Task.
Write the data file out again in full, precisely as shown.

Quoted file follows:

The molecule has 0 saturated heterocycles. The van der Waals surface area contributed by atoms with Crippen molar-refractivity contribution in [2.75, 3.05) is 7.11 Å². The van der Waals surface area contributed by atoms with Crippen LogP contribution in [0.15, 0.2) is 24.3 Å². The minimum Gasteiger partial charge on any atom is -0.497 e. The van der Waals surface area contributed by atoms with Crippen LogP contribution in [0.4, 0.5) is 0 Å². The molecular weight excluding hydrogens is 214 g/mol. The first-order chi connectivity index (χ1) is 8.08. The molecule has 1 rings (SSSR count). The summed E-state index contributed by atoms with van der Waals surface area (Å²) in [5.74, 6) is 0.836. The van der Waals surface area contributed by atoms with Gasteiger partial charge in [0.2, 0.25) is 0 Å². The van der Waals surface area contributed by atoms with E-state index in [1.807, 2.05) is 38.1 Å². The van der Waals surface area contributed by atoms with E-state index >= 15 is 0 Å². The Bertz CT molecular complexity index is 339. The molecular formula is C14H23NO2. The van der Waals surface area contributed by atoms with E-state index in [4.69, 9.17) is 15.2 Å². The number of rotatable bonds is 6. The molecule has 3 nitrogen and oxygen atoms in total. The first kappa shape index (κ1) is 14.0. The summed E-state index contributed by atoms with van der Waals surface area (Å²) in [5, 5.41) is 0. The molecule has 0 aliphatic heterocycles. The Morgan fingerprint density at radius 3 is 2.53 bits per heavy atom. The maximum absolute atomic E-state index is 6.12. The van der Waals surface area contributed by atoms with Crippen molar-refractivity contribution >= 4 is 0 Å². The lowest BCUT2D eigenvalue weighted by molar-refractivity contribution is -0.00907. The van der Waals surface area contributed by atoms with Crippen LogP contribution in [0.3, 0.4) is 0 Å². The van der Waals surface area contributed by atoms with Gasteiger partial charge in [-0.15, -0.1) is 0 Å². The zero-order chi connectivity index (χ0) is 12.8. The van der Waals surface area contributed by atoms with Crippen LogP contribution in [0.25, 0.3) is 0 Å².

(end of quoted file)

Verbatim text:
The molecule has 0 saturated heterocycles. The van der Waals surface area contributed by atoms with Crippen molar-refractivity contribution in [2.75, 3.05) is 7.11 Å². The van der Waals surface area contributed by atoms with Crippen LogP contribution in [0.15, 0.2) is 24.3 Å². The minimum Gasteiger partial charge on any atom is -0.497 e. The van der Waals surface area contributed by atoms with Crippen LogP contribution in [0.4, 0.5) is 0 Å². The molecular weight excluding hydrogens is 214 g/mol. The first-order chi connectivity index (χ1) is 8.08. The molecule has 1 rings (SSSR count). The summed E-state index contributed by atoms with van der Waals surface area (Å²) in [5.74, 6) is 0.836. The van der Waals surface area contributed by atoms with Gasteiger partial charge in [0.2, 0.25) is 0 Å². The van der Waals surface area contributed by atoms with E-state index in [1.807, 2.05) is 38.1 Å². The van der Waals surface area contributed by atoms with E-state index >= 15 is 0 Å². The Bertz CT molecular complexity index is 339. The molecular formula is C14H23NO2. The van der Waals surface area contributed by atoms with E-state index in [4.69, 9.17) is 15.2 Å². The number of rotatable bonds is 6. The molecule has 3 nitrogen and oxygen atoms in total. The first kappa shape index (κ1) is 14.0. The summed E-state index contributed by atoms with van der Waals surface area (Å²) in [5, 5.41) is 0. The molecule has 0 aliphatic heterocycles. The Morgan fingerprint density at radius 3 is 2.53 bits per heavy atom. The maximum absolute atomic E-state index is 6.12. The van der Waals surface area contributed by atoms with Crippen molar-refractivity contribution >= 4 is 0 Å². The lowest BCUT2D eigenvalue weighted by molar-refractivity contribution is -0.00907. The van der Waals surface area contributed by atoms with Crippen LogP contribution in [0.3, 0.4) is 0 Å². The van der Waals surface area contributed by atoms with Gasteiger partial charge in [-0.15, -0.1) is 0 Å². The zero-order chi connectivity index (χ0) is 12.8. The van der Waals surface area contributed by atoms with Crippen LogP contribution in [0.25, 0.3) is 0 Å².